COVID-19 safety protocols will be in place, with performers wearing special, clear performance masks, and audience members will be required to wear masks.
Performances will be at 7 p.m. on Friday and Saturday and at 2 p.m. on Sunday.
Charter Arts is located at 321 E. Third St., Bethlehem.
Tickets cost $5 and $10 and will be available at the door or online.
Murder Mystery at Pines
Pine Dinner Theatre of Allentown will present the interactive murder mystery “Lucky Malone’s Not So Lucky Night” Friday through April 30.
Pines will serve up murder and mayhem as it takes its audiences back to 1928 with its original show, written and directed by Oliver Blatt, Pines’ artistic director.
The interactive comedy takes audiences to Lucky Malone’s speakeasy, where they start by having to figure out where and how to enter the establishment.
Lucky Malone has lots of money and a beautiful girl on each arm, but when an old nemesis shows up and tries to steal his club and his women, anything could happen. The audience takes part in the story, and when a body appears, it’s up to everyone to help figure out who is the killer.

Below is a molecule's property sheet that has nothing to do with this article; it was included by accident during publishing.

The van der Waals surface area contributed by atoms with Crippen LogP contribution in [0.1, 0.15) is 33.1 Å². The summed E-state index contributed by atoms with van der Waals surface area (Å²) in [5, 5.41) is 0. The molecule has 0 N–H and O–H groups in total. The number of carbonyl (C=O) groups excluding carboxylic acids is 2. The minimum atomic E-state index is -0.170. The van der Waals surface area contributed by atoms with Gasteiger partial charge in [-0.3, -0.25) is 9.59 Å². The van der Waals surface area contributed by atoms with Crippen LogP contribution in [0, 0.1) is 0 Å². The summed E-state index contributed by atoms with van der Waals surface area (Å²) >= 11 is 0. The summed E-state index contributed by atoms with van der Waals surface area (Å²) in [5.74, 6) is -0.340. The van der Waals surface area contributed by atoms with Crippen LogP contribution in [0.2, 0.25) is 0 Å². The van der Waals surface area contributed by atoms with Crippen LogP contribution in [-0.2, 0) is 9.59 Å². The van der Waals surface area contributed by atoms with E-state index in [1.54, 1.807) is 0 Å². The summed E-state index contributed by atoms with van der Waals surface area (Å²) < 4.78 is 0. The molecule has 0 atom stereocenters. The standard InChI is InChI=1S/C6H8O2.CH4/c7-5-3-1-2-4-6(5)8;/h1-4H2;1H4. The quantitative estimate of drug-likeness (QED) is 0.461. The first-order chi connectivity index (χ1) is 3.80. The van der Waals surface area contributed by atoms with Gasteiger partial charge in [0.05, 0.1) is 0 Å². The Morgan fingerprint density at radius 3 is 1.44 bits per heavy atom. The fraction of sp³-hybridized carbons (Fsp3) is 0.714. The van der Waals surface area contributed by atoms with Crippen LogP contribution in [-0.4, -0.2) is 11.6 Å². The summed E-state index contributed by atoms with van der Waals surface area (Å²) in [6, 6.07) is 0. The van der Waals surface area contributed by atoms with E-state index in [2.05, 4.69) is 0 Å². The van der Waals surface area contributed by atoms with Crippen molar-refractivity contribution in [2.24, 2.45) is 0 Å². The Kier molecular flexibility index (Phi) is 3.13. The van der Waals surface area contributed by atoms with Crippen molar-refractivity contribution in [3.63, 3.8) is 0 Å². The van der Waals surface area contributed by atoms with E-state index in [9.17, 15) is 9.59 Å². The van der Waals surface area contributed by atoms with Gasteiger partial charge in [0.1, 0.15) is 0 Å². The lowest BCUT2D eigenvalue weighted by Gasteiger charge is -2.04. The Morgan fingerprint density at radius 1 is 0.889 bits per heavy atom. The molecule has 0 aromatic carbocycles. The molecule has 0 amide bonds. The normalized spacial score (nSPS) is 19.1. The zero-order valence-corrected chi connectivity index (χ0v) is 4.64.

Colorful characters Benny Bigside, Moxie Hart, Zelda Zigglar, Motormouth Mabel and Jonny Two Times join Lucky in stage and in musical numbers.
Tickets cost $32 and include a seat for the show. All appetizers, entrees, desserts and beverages are available for purchase ala carte.
Costume design is by Stacey B. Yoder.
Dinner and the show happen concurrently. Audiences are welcome to BYOB.
The theater is following social distancing guidelines, and certain tables are unavailable and others are being seated at a reduced capacity.
The schedule is 7 p.m. on Fridays; 4 and 7 p.m. on Saturdays and 12:30 p.m. on Sundays.
This show is rated PG-13.
The Pines Dinner Theatre is located at 448 N. 17th St., Allentown.
‘Songs for a New World’ in Poconos
Rebel Stages at Shawnee Playhouse will present Jason Robert Brown’s song cycle “Songs for a New World” on Friday, Saturday, and Sunday at the School of Visual & Performing Arts, 554 Main St., Stroudsburg, Monroe County.
Originally produced off-Broadway at the WPA Theatre in 1995, Brown and director Daisy Prince put together songs he had written for other venues and events, resulting in a very theatrical song cycle.